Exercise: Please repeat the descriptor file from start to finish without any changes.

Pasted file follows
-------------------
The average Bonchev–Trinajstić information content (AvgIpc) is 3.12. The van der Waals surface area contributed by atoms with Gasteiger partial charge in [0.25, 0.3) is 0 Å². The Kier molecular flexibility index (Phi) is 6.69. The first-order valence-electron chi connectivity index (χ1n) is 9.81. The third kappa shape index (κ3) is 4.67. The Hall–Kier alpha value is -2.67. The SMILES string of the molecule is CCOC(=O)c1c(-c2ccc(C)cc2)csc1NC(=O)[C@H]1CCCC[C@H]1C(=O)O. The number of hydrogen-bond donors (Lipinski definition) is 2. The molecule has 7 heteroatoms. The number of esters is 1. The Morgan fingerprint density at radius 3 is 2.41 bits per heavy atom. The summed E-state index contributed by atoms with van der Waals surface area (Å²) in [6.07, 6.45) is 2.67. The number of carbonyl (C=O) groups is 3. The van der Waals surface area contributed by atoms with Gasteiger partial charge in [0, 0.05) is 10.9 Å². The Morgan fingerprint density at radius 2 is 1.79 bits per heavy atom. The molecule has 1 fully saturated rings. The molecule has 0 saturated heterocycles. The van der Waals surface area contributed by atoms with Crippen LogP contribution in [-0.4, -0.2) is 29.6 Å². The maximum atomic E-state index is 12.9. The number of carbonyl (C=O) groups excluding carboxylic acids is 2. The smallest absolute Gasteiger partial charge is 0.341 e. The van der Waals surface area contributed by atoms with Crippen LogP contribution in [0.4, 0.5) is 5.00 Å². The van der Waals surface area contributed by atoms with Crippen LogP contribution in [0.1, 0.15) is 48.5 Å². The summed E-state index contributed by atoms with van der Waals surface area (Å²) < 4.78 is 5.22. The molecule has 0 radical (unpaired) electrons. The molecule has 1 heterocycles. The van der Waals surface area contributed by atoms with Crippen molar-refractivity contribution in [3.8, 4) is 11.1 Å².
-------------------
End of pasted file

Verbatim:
The average Bonchev–Trinajstić information content (AvgIpc) is 3.12. The van der Waals surface area contributed by atoms with Gasteiger partial charge in [0.25, 0.3) is 0 Å². The Kier molecular flexibility index (Phi) is 6.69. The first-order valence-electron chi connectivity index (χ1n) is 9.81. The third kappa shape index (κ3) is 4.67. The Hall–Kier alpha value is -2.67. The SMILES string of the molecule is CCOC(=O)c1c(-c2ccc(C)cc2)csc1NC(=O)[C@H]1CCCC[C@H]1C(=O)O. The number of hydrogen-bond donors (Lipinski definition) is 2. The molecule has 7 heteroatoms. The number of esters is 1. The Morgan fingerprint density at radius 3 is 2.41 bits per heavy atom. The summed E-state index contributed by atoms with van der Waals surface area (Å²) in [6.07, 6.45) is 2.67. The number of carbonyl (C=O) groups is 3. The van der Waals surface area contributed by atoms with Gasteiger partial charge in [0, 0.05) is 10.9 Å². The Morgan fingerprint density at radius 2 is 1.79 bits per heavy atom. The molecule has 1 fully saturated rings. The molecule has 0 saturated heterocycles. The van der Waals surface area contributed by atoms with Crippen LogP contribution in [-0.4, -0.2) is 29.6 Å². The maximum atomic E-state index is 12.9. The number of carbonyl (C=O) groups excluding carboxylic acids is 2. The smallest absolute Gasteiger partial charge is 0.341 e. The van der Waals surface area contributed by atoms with Crippen LogP contribution in [0.4, 0.5) is 5.00 Å². The van der Waals surface area contributed by atoms with Crippen LogP contribution in [0.1, 0.15) is 48.5 Å². The summed E-state index contributed by atoms with van der Waals surface area (Å²) < 4.78 is 5.22. The molecule has 0 radical (unpaired) electrons. The molecule has 1 heterocycles. The van der Waals surface area contributed by atoms with Crippen molar-refractivity contribution in [3.8, 4) is 11.1 Å².